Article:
Interventions for alcoholics who smoke

David B. Abrams, Peter M. Monti, Raymond S. Niaura, Damaris J. Rohsenow, Suzanne M. Colby

Research output: Contribution to journalArticlepeer-review


More than 85 percent of adults with a history of alcohol abuse also smoke, and they may be more addicted to nicotine than are smokers without a history of drinking. Alcoholics who smoke also have higher risks of cancer and cardiovascular disease. Indeed, it has been reported that more alcoholics die from tobacco-related diseases than from disorders related to their alcoholism. The complex interaction that exists between alcoholism recovery and tobacco is discussed. In addition, methods are presented for helping alcoholics to stop smoking, including motivating patients, using innovative interventions, and matching effective interventions to the motivational level of the alcoholic. By better understanding the interaction between alcohol and tobacco, scientists can improve treatment outcome and cost-effectiveness for alcoholics who smoke.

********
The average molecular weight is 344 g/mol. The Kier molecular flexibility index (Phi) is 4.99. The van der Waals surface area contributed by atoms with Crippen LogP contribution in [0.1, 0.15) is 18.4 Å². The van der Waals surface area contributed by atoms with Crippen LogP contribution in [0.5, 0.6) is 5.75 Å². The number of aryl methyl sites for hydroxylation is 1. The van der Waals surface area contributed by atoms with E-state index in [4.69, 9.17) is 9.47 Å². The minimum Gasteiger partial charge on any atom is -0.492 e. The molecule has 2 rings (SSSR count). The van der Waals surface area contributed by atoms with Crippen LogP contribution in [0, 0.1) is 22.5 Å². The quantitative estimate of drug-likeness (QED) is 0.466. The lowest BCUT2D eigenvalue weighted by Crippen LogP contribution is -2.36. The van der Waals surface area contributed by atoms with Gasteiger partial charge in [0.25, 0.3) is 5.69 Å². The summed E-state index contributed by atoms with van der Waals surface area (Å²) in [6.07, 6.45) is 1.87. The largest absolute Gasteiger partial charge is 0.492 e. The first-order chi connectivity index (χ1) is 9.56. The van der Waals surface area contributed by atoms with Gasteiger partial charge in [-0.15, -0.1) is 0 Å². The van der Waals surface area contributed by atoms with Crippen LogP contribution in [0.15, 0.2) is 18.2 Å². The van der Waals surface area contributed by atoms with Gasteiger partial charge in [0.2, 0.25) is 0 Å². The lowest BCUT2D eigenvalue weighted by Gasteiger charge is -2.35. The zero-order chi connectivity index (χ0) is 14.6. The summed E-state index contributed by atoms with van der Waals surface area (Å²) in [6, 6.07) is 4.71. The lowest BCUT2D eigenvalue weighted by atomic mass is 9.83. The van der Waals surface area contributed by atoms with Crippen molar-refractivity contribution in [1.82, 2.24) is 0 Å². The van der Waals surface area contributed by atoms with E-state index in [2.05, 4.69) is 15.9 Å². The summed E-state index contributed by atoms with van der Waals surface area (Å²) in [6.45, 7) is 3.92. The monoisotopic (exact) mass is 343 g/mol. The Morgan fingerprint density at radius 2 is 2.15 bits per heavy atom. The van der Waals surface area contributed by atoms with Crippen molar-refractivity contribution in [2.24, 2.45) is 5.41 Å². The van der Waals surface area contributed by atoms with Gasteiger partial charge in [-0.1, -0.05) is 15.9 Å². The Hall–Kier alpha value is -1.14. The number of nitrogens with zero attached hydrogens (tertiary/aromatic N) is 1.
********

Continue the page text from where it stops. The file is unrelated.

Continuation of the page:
Original languageEnglish (US)
Pages (from-to)111-117
Number of pages7
JournalAlcohol health and research world
Issue number2
StatePublished - 1996


  • AOD dependence
  • AODR (alcohol and other drug related) disorder
  • Cessation of AODU (alcohol and other drug use)
  • Drug interaction
  • Expectancy
  • Intervention
  • Motivational interviewing
  • Nicotine
  • Smoking
  • Treatment method

ASJC Scopus subject areas

  • Medicine (miscellaneous)


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